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Early Years Practitioners: Environment Workshop

This workshop was the start of city-wide Creative Partnerships Early Years projects in Leicester Children’s Centres.

I was invited along with visual artist and Early Years specialist Barbara Jones to lead this workshop as part of the opening training day. We were asked to share examples of our practice and show what the impact was on children’s and practitioner’s learning.

Creative artists, including both of us, would collaborate with Early years specialist teachers and practitioners to lead arts projects with children and parents in a particular children’s centre.

We thought it would be helpful to ask people to think about three questions:

1. How can we build adult understanding of child-initiated learning?
2. How can we best ‘listen’ to children?
3. How do we know what’s going on and how can we share this with others?

Barbara and I decided that based on our previous work together, we would make a sensory environment in the building full of different ideas which the participants could explore and play with. It was a small space so the area was rather full of stuff!

We would not usually make such a rich and cramped environment for children but this was built as a training space so we wanted to share ideas…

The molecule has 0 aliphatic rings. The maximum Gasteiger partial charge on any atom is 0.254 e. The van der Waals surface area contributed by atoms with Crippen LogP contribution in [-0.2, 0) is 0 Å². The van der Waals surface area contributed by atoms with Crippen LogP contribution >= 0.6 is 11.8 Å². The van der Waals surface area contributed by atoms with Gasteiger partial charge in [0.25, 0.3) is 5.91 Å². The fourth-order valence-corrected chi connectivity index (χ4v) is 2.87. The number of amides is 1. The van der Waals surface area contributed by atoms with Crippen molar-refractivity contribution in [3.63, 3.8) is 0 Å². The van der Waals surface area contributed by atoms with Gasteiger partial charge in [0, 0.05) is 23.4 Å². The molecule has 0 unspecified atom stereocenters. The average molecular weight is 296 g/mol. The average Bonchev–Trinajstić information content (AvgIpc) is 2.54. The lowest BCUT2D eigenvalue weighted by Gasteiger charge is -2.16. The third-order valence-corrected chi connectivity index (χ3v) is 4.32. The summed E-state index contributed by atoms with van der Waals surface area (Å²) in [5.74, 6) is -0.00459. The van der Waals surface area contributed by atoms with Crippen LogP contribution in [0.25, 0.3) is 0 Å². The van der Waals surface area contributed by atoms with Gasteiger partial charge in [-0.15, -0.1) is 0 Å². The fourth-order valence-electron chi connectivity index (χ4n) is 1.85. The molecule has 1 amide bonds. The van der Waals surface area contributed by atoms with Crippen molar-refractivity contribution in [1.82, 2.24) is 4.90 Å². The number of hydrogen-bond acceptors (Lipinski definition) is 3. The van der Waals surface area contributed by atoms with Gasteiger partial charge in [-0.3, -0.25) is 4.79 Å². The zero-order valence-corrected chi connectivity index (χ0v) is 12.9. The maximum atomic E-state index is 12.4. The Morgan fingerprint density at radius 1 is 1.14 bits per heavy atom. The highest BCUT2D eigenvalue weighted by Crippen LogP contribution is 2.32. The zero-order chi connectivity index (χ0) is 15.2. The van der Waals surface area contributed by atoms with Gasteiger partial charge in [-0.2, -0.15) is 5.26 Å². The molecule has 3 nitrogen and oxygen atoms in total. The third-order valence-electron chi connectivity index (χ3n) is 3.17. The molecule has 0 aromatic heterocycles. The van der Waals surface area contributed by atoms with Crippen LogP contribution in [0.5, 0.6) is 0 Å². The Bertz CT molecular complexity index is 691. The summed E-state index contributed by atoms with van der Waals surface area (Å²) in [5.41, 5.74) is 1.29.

What we used:

Overhead projectors
Old style TV with black and white camera and mic connected
Musical instruments with speaking tube and other sounds
Washing line with images showing sequences of exploration by children
Slide projector with old slides projected onto a sheet
Many brown paper bags
Big paper miller’s sacks
Metal objects
Black objects
White objects
Old maps
Old suitcases
Things to find and undo
Reflective materials
Cellophane with lights
A dark den
Wooden pegs
Lights of other kinds

I went on to lead two projects at West End Children’s Centre with Liz Hirst, two projects at Northfields Children’s Centre with Joy Lambell, three projects with Sue Hastings at Thurnby Lodge Children’s Centre and two projects with Sue Boud at Eyres Monsell Children’s Centre. They involved parents, children and practitioners. We then developed the idea of parent advocates who would support and encourage less confident parents not only at their own setting but crossing to other settings as well.

Unfortunately as is the nature of funding for creative arts, this work has not been able to be continued as it should. However many people took part and benefited from these projects and there is evidence to show that people took on this child-led approach together with the use of open-ended and flexible resources – in particular parents who mostly can’t afford expensive learning resources and were very happy to use recycled and free materials…